The idea for AfroRazones started when New Mexico native Luna Olavarría Gallegos, an archivist and writer, began to search for alternative, non-academic ways to archive Afro-Cuban experiences on the island. “I was thinking music would be really awesome,” Olavarría said.
“It started off centering [on] blackness and we realized that there’s an interesting experience going on. Artists are less literate in terms of internet and digitality and we wanted to be able to confront those issues as well,” the 21-year-old Olavarría tells me over the phone. She’s now based in New York. “The whole project is more than just a compilation album. The whole project is a [digital] media literacy project, a transnational exchange, and experiment in sustainability.”
AfroRazones is the direct result of collaboration between organizers in the U.S. and young creatives in Cuba. Most of the volunteers involved in the project are Latinos, born in the U.S. to immigrant parents, and have worked in the arts scene through their respective crafts. The artistic and informational exchange between the two groups was a crucial part of the project’s mission. Through the workshops, the artists in Cuba learned how to upload their music to SoundCloud, which they learned is an audio and social platform that has made it possible for international artists to collaborate with one another without ever setting foot in the same time zone.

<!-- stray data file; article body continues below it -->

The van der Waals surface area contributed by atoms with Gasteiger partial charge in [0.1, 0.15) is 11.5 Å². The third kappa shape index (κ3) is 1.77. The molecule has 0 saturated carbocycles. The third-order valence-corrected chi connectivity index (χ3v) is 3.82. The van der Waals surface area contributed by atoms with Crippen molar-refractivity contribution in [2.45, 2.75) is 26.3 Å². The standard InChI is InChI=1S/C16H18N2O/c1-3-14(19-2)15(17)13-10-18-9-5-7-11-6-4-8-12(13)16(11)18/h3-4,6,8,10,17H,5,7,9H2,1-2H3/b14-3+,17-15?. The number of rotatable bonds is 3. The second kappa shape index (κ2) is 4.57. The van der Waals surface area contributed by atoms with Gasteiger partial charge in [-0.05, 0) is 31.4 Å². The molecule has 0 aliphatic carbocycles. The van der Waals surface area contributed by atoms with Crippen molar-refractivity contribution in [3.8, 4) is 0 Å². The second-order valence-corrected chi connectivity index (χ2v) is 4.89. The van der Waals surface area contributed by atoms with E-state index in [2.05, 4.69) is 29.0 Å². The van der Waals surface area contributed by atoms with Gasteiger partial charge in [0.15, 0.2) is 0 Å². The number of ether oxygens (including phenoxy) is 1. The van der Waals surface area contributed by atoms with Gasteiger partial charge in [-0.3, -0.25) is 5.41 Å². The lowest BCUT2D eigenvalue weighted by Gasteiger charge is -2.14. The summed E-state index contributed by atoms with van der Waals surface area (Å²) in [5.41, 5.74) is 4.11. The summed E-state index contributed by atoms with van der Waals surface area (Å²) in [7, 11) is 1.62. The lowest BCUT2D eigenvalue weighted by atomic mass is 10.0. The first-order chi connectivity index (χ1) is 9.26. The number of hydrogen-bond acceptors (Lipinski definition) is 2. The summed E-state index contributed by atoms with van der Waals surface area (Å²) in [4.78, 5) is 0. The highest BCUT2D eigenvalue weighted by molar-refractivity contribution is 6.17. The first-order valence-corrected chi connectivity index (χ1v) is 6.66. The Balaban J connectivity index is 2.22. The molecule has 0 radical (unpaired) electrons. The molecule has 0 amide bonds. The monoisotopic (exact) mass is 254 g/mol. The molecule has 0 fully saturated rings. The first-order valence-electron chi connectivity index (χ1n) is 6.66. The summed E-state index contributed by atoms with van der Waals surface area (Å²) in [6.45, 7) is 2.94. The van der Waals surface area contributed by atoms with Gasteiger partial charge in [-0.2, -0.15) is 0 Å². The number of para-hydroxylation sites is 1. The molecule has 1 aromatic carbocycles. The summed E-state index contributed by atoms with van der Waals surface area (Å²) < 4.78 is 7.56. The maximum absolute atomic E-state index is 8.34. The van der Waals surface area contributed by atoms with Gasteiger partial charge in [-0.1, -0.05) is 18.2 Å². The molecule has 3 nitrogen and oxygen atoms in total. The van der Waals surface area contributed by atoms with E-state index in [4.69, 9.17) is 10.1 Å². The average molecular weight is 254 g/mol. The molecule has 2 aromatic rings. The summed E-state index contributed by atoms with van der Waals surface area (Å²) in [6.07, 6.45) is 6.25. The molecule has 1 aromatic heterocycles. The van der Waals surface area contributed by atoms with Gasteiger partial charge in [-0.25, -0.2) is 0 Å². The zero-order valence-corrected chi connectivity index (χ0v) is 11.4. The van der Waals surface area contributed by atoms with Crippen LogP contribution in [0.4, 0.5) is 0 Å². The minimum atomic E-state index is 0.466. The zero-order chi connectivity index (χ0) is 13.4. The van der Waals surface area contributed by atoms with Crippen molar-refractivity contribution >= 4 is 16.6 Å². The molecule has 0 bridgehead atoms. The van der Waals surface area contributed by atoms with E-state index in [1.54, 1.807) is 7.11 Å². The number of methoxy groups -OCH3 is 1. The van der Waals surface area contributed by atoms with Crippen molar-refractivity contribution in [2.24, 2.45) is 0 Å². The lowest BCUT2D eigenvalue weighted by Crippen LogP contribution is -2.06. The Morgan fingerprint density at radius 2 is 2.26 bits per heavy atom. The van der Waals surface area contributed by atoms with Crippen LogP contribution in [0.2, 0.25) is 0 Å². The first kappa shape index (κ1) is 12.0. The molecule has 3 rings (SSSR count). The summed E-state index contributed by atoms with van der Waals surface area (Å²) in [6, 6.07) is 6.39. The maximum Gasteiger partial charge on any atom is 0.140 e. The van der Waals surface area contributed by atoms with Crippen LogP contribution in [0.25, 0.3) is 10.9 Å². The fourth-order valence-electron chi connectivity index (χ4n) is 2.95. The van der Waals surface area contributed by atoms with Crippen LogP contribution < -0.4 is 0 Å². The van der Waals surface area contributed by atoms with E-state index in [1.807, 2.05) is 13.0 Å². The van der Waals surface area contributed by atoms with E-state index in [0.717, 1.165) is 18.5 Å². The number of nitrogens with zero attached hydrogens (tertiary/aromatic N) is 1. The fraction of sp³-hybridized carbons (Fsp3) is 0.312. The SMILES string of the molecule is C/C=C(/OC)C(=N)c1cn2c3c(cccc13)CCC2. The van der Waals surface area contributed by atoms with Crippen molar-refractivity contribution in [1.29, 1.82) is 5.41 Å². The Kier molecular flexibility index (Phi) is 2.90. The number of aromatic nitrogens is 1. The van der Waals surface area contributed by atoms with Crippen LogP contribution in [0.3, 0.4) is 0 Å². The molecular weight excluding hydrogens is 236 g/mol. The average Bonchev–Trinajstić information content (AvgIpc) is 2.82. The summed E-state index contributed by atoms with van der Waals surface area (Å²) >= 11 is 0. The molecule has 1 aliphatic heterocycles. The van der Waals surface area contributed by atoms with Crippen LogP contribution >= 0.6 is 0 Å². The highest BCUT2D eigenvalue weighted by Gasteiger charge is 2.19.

They also learned to promote their content through social media platforms like Facebook and Instagram. Some of the artists were more advanced and already had Instagram accounts but didn’t really know how to use the app. “There was this sense that people come and they enjoy Cuba and they leave and no one ever gave them the tools to understand how to use these things,” Olvarría says.